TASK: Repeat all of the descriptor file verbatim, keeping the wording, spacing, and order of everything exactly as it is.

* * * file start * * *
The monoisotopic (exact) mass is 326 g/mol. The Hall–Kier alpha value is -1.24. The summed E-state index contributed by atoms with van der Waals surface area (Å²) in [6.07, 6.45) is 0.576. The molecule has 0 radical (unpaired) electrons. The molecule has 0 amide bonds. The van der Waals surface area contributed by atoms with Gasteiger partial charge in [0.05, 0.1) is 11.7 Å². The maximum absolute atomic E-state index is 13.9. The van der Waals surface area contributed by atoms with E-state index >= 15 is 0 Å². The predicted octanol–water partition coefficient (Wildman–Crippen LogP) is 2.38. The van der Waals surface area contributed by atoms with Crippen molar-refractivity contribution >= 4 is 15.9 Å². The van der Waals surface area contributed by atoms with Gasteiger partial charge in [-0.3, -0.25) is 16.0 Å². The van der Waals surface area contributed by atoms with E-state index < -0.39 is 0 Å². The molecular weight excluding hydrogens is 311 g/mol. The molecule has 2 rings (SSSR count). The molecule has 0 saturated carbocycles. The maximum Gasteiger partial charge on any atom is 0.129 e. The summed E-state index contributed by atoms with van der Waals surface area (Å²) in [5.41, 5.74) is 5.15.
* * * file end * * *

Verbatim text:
The monoisotopic (exact) mass is 326 g/mol. The Hall–Kier alpha value is -1.24. The summed E-state index contributed by atoms with van der Waals surface area (Å²) in [6.07, 6.45) is 0.576. The molecule has 0 radical (unpaired) electrons. The molecule has 0 amide bonds. The van der Waals surface area contributed by atoms with Gasteiger partial charge in [0.05, 0.1) is 11.7 Å². The maximum absolute atomic E-state index is 13.9. The van der Waals surface area contributed by atoms with E-state index >= 15 is 0 Å². The predicted octanol–water partition coefficient (Wildman–Crippen LogP) is 2.38. The van der Waals surface area contributed by atoms with Crippen molar-refractivity contribution >= 4 is 15.9 Å². The van der Waals surface area contributed by atoms with Gasteiger partial charge in [-0.3, -0.25) is 16.0 Å². The van der Waals surface area contributed by atoms with E-state index < -0.39 is 0 Å². The molecular weight excluding hydrogens is 311 g/mol. The molecule has 2 rings (SSSR count). The molecule has 0 saturated carbocycles. The maximum Gasteiger partial charge on any atom is 0.129 e. The summed E-state index contributed by atoms with van der Waals surface area (Å²) in [5.41, 5.74) is 5.15.